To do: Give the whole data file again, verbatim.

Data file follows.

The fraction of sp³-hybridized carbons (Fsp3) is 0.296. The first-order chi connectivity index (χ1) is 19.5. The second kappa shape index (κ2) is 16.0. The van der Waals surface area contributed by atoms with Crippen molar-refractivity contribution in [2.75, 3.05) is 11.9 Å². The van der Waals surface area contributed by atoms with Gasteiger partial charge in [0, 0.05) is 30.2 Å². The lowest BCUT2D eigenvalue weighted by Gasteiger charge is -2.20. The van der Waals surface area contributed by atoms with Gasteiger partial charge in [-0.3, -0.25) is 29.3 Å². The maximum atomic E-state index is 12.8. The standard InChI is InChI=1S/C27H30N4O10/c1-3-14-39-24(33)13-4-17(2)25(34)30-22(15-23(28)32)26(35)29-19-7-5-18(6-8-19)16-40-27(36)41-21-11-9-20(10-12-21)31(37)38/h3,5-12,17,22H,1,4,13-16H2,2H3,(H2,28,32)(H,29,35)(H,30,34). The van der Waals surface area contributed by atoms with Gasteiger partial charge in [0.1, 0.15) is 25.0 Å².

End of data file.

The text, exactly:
The fraction of sp³-hybridized carbons (Fsp3) is 0.296. The first-order chi connectivity index (χ1) is 19.5. The second kappa shape index (κ2) is 16.0. The van der Waals surface area contributed by atoms with Crippen molar-refractivity contribution in [2.75, 3.05) is 11.9 Å². The van der Waals surface area contributed by atoms with Gasteiger partial charge in [0, 0.05) is 30.2 Å². The lowest BCUT2D eigenvalue weighted by Gasteiger charge is -2.20. The van der Waals surface area contributed by atoms with Gasteiger partial charge in [-0.3, -0.25) is 29.3 Å². The maximum atomic E-state index is 12.8. The standard InChI is InChI=1S/C27H30N4O10/c1-3-14-39-24(33)13-4-17(2)25(34)30-22(15-23(28)32)26(35)29-19-7-5-18(6-8-19)16-40-27(36)41-21-11-9-20(10-12-21)31(37)38/h3,5-12,17,22H,1,4,13-16H2,2H3,(H2,28,32)(H,29,35)(H,30,34). The van der Waals surface area contributed by atoms with Gasteiger partial charge in [0.1, 0.15) is 25.0 Å².